Within Italy, a long-standing leadership role in the city of Rome and the papal states was expanded through the assumption of primatial authority throughout the peninsula. Papal determination to assert metropolitan jurisdiction in the Roman province was underlined by the summoning of a Provincial council to Rome in 1725. In Catholic Europe as a whole, the Holy Father was still honoured as the patriarch of the west, the 'bishop of the universal Church'. He enjoyed continuing rights of ecclesiastical patronage on a scale unknown to any secular ruler even though the exercising of those rights occasionally generated controversy. Thus the refusal to make Alberoni Archbishop of Seville in 1720 blew up a diplomatic crisis with Philip V that resulted in the expulsion of the nuncio. The unwillingness of a pope to recognize a ruler could have lasting repercussions. Neither Innocent X nor Alexander VII would countenance the Braganza claimant, John IV of Portugal (1640-56), nor fill sees with his nominees. John's response was to leave them unfilled, appropriate their incomes, and even contemplate setting up a national church. It was not until Portuguese independence was conceded by Spain in 1668 that the situation was stabilized. Issues such as preferment, regalian rights, clerical immunities and suzerainty over papal fiefs could also provoke conflicts.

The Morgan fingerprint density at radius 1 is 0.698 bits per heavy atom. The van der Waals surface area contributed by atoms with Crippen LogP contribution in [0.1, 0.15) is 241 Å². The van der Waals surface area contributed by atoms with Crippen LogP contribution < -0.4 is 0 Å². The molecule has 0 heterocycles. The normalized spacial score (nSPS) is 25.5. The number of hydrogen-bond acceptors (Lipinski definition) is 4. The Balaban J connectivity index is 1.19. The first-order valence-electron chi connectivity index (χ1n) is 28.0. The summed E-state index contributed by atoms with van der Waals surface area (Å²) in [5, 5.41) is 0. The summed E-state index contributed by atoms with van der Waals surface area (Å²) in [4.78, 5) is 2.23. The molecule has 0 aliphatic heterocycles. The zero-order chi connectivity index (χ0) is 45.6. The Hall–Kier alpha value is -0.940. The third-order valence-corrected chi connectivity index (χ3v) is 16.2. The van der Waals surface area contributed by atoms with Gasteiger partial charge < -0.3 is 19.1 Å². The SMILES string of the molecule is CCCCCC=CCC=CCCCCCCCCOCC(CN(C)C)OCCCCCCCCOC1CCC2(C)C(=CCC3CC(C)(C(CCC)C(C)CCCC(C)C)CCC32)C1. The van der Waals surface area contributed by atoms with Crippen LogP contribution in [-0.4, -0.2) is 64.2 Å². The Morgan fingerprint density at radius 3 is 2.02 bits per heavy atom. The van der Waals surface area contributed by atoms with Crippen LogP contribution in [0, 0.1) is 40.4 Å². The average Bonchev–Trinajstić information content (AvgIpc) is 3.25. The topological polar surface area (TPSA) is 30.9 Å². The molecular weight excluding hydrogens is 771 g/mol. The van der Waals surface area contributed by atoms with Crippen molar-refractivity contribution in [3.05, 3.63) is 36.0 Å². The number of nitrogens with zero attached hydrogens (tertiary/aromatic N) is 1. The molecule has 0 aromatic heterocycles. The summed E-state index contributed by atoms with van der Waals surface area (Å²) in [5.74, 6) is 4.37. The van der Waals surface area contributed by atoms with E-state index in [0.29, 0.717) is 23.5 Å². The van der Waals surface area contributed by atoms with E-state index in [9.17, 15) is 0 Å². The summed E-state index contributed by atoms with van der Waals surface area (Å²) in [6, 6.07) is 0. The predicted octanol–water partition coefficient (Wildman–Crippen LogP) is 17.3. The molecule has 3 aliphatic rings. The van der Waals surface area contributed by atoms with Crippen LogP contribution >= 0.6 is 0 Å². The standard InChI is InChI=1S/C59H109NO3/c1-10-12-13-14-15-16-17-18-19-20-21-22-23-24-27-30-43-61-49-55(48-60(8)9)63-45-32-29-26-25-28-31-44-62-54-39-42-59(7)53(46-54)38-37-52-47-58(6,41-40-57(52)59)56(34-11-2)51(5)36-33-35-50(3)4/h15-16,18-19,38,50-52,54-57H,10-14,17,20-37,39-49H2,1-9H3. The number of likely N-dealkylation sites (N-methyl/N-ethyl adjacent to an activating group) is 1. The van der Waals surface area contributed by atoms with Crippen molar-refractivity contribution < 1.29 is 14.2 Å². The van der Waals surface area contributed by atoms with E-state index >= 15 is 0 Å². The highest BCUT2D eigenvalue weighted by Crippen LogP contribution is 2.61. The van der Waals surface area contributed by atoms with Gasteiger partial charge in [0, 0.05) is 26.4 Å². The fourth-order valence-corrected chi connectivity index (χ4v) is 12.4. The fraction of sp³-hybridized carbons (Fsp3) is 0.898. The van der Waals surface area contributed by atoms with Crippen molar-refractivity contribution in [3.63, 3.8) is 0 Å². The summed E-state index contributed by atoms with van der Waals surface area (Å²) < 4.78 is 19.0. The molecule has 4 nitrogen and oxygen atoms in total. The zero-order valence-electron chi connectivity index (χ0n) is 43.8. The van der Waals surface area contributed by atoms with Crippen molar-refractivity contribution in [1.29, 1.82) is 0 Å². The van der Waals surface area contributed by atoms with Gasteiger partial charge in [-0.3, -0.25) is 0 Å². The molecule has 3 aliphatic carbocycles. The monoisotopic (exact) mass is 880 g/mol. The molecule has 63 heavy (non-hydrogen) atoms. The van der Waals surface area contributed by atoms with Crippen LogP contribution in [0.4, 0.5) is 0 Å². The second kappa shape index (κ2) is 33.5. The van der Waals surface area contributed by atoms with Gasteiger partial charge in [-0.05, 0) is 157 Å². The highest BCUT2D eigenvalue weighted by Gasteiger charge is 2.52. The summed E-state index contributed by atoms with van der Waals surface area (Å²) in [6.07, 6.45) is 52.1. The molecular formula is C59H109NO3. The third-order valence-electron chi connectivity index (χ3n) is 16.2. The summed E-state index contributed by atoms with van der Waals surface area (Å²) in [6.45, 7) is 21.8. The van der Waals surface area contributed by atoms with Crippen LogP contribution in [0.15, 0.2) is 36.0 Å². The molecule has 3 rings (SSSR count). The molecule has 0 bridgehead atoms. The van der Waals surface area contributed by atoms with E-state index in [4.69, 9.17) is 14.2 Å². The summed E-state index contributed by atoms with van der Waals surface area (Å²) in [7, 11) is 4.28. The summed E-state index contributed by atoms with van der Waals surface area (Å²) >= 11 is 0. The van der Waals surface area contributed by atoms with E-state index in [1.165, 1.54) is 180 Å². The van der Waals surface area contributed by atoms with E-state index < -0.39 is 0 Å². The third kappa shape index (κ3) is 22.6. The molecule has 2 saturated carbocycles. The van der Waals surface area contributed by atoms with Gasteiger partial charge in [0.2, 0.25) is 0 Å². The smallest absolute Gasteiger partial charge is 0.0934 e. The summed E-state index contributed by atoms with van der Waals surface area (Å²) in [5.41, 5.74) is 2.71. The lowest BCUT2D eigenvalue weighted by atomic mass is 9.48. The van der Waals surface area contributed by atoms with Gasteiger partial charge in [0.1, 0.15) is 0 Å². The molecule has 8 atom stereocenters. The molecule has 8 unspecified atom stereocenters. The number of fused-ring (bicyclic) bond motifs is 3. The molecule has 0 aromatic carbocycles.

In addition, the pope had unique responsibilities in securing the boundaries of Catholic Europe against Muslim encroachment and encouraging Christian monarchs, principally the emperor, to recover lands lost to the infidel. Alexander VII in the 1660s tried to organize a league of European powers against the Ottomans but was thwarted by the minimal help extended by France. Clement X (1670-76) gave financial aid to John Sobieski who defeated the Turks at the Dniester and later led the army that broke the siege of Vienna in 1683. A Holy League was put together by Innocent XI in 1684, consisting of the empire, Venice and Poland, and the pope deployed a military contingent until the close of campaigning in 1687. The results were spectacular: Hungary was liberated in 1686 and Belgrade recovered two years later. Clement XI's preoccupations brought the crusading ideal down into the siècle des lumières, and the Peace of Passowitz (1718) would be a landmark in the expansion of Christendom. By the 1740s, however, Catholic-Ottoman relations had stabilized much as Catholic-Protestant ones had a century earlier. Benedict XIV enjoyed such amicable diplomatic relations with Othman II that he dubbed him, 'The Good Turk'. Another aspect of papal pastoral concern was for the Uniate churches of eastern Europe which acknowledged Petrine primacy in general terms. Their vulnerability to Orthodox pressures rose sharply after the first Partition of Poland in 1773 when Catherine II of Russia promised to
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